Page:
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Effects of abiotic factors on the life span of the invasive cordgrass Spartina densiflora and the native Spartina maritima at low salt marshes: Changes in life span of cordgrasses
Castillo, J.M.; Figueroa, M.E. (2009). Effects of abiotic factors on the life span of the invasive cordgrass Spartina densiflora and the native Spartina maritima at low salt marshes: Changes in life span of cordgrasses. Aquat. Ecol. 43(1): 51-60. dx.doi.org/10.1007/s10452-007-9159-2
In: Aquatic Ecology. Springer: Berlin. ISSN 1386-2588, more
Peer reviewed article

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Keywords
    Growth rate; Salt marshes; Sexual reproduction; Spartina densiflora Brongn. [WoRMS]; Spartina maritima (Curt.) Fernald [WoRMS]; Marine

Authors  Top 
  • Castillo, J.M.
  • Figueroa, M.E.

Abstract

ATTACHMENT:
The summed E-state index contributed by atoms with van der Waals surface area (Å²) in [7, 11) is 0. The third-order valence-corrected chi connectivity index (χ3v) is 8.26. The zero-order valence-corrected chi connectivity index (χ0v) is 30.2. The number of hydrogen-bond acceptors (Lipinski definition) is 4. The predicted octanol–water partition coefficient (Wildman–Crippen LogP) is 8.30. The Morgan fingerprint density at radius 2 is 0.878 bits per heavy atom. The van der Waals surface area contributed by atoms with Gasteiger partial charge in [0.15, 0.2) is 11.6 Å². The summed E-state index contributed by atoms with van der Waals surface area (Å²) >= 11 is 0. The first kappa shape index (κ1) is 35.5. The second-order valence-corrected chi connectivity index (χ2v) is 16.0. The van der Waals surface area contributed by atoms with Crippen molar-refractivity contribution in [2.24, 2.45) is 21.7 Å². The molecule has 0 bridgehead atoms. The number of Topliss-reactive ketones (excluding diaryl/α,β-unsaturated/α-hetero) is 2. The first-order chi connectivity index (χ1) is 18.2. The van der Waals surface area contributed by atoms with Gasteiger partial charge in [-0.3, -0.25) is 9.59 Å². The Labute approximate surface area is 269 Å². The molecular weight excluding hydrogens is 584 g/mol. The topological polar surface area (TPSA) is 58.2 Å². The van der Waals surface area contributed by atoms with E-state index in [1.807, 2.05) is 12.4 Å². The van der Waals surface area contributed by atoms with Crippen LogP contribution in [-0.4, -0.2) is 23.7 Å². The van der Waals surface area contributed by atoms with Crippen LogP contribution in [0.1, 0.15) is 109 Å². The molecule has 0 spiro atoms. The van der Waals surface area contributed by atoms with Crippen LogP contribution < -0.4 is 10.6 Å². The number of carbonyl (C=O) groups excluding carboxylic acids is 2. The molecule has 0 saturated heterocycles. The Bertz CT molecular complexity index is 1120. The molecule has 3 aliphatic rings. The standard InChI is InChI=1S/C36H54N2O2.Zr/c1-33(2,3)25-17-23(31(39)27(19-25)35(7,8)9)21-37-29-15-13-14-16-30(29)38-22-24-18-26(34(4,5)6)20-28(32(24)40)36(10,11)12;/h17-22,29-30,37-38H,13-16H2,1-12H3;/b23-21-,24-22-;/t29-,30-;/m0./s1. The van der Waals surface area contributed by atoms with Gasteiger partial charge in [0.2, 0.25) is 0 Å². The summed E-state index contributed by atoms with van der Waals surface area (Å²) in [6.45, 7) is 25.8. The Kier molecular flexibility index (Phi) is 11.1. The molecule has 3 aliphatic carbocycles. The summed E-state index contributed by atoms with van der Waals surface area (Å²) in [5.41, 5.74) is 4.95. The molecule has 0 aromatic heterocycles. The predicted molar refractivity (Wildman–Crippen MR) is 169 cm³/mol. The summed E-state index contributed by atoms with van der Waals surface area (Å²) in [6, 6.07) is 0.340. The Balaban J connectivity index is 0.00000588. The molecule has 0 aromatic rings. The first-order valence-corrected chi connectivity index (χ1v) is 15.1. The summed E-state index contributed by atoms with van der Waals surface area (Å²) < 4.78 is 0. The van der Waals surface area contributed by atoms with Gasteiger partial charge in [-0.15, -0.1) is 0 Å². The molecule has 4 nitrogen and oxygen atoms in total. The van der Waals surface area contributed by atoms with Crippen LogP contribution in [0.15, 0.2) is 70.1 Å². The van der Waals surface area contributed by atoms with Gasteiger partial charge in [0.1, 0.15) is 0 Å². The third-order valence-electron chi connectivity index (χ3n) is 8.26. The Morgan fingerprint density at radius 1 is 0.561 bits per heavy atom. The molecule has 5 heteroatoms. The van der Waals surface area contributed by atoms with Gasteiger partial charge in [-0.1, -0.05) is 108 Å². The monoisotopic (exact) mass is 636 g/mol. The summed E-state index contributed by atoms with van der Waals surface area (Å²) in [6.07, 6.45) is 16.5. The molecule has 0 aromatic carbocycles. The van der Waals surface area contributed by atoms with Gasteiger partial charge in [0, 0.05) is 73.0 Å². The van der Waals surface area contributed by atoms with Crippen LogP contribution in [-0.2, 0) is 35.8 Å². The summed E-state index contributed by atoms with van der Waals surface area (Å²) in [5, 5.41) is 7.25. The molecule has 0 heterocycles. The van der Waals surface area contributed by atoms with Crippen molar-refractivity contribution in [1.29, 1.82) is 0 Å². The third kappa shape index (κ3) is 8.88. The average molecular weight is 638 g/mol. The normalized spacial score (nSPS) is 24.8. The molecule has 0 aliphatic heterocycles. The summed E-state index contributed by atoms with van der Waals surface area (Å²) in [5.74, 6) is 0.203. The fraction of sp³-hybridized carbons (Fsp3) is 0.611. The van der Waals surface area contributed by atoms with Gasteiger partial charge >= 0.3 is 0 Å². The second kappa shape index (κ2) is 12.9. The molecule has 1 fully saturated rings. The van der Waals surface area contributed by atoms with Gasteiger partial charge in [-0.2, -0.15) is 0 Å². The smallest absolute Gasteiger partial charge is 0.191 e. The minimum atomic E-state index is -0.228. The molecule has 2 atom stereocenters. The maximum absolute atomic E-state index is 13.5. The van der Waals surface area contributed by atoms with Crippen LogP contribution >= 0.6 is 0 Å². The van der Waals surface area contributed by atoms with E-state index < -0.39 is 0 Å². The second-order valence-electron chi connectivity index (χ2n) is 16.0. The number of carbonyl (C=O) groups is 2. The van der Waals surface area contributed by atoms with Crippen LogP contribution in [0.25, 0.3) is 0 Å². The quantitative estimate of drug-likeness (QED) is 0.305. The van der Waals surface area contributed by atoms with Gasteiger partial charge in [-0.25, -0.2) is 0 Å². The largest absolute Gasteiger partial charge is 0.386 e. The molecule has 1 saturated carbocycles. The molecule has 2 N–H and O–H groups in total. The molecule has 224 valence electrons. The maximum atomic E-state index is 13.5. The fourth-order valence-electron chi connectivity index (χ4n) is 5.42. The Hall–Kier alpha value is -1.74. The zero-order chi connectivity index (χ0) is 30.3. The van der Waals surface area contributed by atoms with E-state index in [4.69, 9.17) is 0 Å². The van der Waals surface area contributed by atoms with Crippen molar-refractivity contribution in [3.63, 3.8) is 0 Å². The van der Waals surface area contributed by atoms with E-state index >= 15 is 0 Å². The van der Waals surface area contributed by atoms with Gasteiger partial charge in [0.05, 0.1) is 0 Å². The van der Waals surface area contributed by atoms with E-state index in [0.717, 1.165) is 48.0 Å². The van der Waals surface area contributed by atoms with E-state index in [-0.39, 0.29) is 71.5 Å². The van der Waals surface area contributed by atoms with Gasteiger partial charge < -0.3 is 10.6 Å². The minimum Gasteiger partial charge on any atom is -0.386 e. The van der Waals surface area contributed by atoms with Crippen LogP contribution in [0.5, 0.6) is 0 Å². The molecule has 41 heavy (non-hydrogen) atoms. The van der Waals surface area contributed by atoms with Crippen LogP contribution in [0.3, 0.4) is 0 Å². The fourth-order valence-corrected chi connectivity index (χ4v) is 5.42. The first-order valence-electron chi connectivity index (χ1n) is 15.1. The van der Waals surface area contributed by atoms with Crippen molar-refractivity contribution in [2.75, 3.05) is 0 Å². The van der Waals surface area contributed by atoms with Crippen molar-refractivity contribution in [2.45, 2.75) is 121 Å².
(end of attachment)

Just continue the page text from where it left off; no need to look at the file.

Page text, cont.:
We analyzed variations in the life span of the invasive cordgrass Spartina densiflora at low marshes of SW Iberian Peninsula, and identified the abiotic factors limiting the plant in the absence of competition. With these objectives, clump survivorship, flowering, and growth of S. densiflora were studied in two natural populations at different low marsh elevations during more than three years, and at a transplant experiment in comparison with the native Spartina maritima. The life spans of both cordgrasses changed depending on small variations of a few centimeters in elevation. S. maritima, which tolerates better than S. densiflora the stressful abiotic environment of lower marshes, showed a significant lower distribution limit for its perennial habit, with survivorship longer than three years (from 1997 to 2000), than the neophyte (+1.57 m SHZ vs. +2.00 m SHZ). S. densiflora clumps flowered before dying at mostly all elevations, showing low relative growth rates. In contrast, clumps of S. maritima, with non-viable seeds, only flowered when they were three years old at higher elevations in the low marsh. Our results have applications for salt marshes bioengineering projects and to prevent S. densiflora from invading European marshes since our data improve the knowledge of its colonization mechanisms through salt marsh zonation and so identify those portions of restored and native marshes most susceptible to invasion due to the establishment of perennial populations.

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